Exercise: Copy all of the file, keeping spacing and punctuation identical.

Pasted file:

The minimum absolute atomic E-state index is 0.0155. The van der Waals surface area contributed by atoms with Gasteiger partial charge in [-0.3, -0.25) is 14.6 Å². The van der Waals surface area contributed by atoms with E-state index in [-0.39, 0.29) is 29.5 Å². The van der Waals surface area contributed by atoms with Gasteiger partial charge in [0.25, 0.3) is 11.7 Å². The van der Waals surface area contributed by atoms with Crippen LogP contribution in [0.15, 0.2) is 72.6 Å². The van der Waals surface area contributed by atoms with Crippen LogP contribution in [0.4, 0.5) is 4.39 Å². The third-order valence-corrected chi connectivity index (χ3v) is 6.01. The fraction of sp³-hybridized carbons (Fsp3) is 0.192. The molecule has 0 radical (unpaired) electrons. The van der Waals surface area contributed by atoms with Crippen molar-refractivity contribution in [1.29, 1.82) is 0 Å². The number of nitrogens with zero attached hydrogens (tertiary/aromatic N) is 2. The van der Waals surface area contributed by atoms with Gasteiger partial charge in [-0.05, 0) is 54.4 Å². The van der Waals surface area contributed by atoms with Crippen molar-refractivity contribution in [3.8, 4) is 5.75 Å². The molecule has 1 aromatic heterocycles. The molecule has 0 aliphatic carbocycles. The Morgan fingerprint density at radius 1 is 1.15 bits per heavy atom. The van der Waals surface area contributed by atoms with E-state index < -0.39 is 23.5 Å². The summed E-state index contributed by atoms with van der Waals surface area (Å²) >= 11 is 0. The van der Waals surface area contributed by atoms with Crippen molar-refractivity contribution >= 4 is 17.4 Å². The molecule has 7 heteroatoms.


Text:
The minimum absolute atomic E-state index is 0.0155. The van der Waals surface area contributed by atoms with Gasteiger partial charge in [-0.3, -0.25) is 14.6 Å². The van der Waals surface area contributed by atoms with E-state index in [-0.39, 0.29) is 29.5 Å². The van der Waals surface area contributed by atoms with Gasteiger partial charge in [0.25, 0.3) is 11.7 Å². The van der Waals surface area contributed by atoms with Crippen LogP contribution in [0.15, 0.2) is 72.6 Å². The van der Waals surface area contributed by atoms with Crippen LogP contribution in [0.4, 0.5) is 4.39 Å². The third-order valence-corrected chi connectivity index (χ3v) is 6.01. The fraction of sp³-hybridized carbons (Fsp3) is 0.192. The molecule has 0 radical (unpaired) electrons. The van der Waals surface area contributed by atoms with Crippen molar-refractivity contribution in [1.29, 1.82) is 0 Å². The number of nitrogens with zero attached hydrogens (tertiary/aromatic N) is 2. The van der Waals surface area contributed by atoms with Gasteiger partial charge in [-0.05, 0) is 54.4 Å². The van der Waals surface area contributed by atoms with Crippen molar-refractivity contribution in [3.8, 4) is 5.75 Å². The molecule has 1 aromatic heterocycles. The molecule has 0 aliphatic carbocycles. The Morgan fingerprint density at radius 1 is 1.15 bits per heavy atom. The van der Waals surface area contributed by atoms with E-state index < -0.39 is 23.5 Å². The summed E-state index contributed by atoms with van der Waals surface area (Å²) >= 11 is 0. The van der Waals surface area contributed by atoms with Crippen molar-refractivity contribution >= 4 is 17.4 Å². The molecule has 7 heteroatoms.